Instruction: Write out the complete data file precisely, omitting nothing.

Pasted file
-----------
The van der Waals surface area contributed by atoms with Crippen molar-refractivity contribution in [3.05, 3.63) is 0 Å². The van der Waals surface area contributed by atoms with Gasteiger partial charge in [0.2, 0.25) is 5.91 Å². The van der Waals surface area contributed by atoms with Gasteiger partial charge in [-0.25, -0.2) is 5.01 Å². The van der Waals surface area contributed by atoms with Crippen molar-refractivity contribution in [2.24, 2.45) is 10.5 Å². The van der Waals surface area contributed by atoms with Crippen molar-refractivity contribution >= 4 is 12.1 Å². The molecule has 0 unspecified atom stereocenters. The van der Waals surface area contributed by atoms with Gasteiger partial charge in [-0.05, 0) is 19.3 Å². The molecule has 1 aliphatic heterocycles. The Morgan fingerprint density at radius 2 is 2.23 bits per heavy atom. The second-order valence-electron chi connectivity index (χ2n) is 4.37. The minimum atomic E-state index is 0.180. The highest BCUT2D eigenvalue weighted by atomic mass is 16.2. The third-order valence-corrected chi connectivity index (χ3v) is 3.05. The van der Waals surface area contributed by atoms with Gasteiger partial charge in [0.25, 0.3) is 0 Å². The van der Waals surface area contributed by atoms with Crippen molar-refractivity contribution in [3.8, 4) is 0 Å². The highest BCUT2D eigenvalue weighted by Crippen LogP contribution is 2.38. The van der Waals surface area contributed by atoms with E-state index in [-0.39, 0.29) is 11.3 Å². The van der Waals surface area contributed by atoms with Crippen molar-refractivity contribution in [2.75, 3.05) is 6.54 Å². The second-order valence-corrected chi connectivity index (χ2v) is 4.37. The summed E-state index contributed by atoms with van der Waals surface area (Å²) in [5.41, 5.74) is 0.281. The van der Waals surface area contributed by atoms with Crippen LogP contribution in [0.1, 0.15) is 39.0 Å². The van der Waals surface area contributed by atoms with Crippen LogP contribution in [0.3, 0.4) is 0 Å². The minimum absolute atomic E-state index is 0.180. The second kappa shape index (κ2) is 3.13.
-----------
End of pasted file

The van der Waals surface area contributed by atoms with Crippen molar-refractivity contribution in [3.05, 3.63) is 0 Å². The van der Waals surface area contributed by atoms with Gasteiger partial charge in [0.2, 0.25) is 5.91 Å². The van der Waals surface area contributed by atoms with Gasteiger partial charge in [-0.25, -0.2) is 5.01 Å². The van der Waals surface area contributed by atoms with Crippen molar-refractivity contribution in [2.24, 2.45) is 10.5 Å². The van der Waals surface area contributed by atoms with Crippen molar-refractivity contribution >= 4 is 12.1 Å². The molecule has 0 unspecified atom stereocenters. The van der Waals surface area contributed by atoms with Gasteiger partial charge in [-0.05, 0) is 19.3 Å². The molecule has 1 aliphatic heterocycles. The Morgan fingerprint density at radius 2 is 2.23 bits per heavy atom. The second-order valence-electron chi connectivity index (χ2n) is 4.37. The minimum atomic E-state index is 0.180. The highest BCUT2D eigenvalue weighted by atomic mass is 16.2. The third-order valence-corrected chi connectivity index (χ3v) is 3.05. The van der Waals surface area contributed by atoms with Gasteiger partial charge in [0.25, 0.3) is 0 Å². The van der Waals surface area contributed by atoms with Crippen molar-refractivity contribution in [3.8, 4) is 0 Å². The highest BCUT2D eigenvalue weighted by Crippen LogP contribution is 2.38. The van der Waals surface area contributed by atoms with E-state index in [-0.39, 0.29) is 11.3 Å². The van der Waals surface area contributed by atoms with Crippen molar-refractivity contribution in [2.75, 3.05) is 6.54 Å². The second-order valence-corrected chi connectivity index (χ2v) is 4.37. The summed E-state index contributed by atoms with van der Waals surface area (Å²) in [5.41, 5.74) is 0.281. The van der Waals surface area contributed by atoms with Crippen LogP contribution in [0.1, 0.15) is 39.0 Å². The van der Waals surface area contributed by atoms with Crippen LogP contribution in [0.3, 0.4) is 0 Å². The minimum absolute atomic E-state index is 0.180. The second kappa shape index (κ2) is 3.13.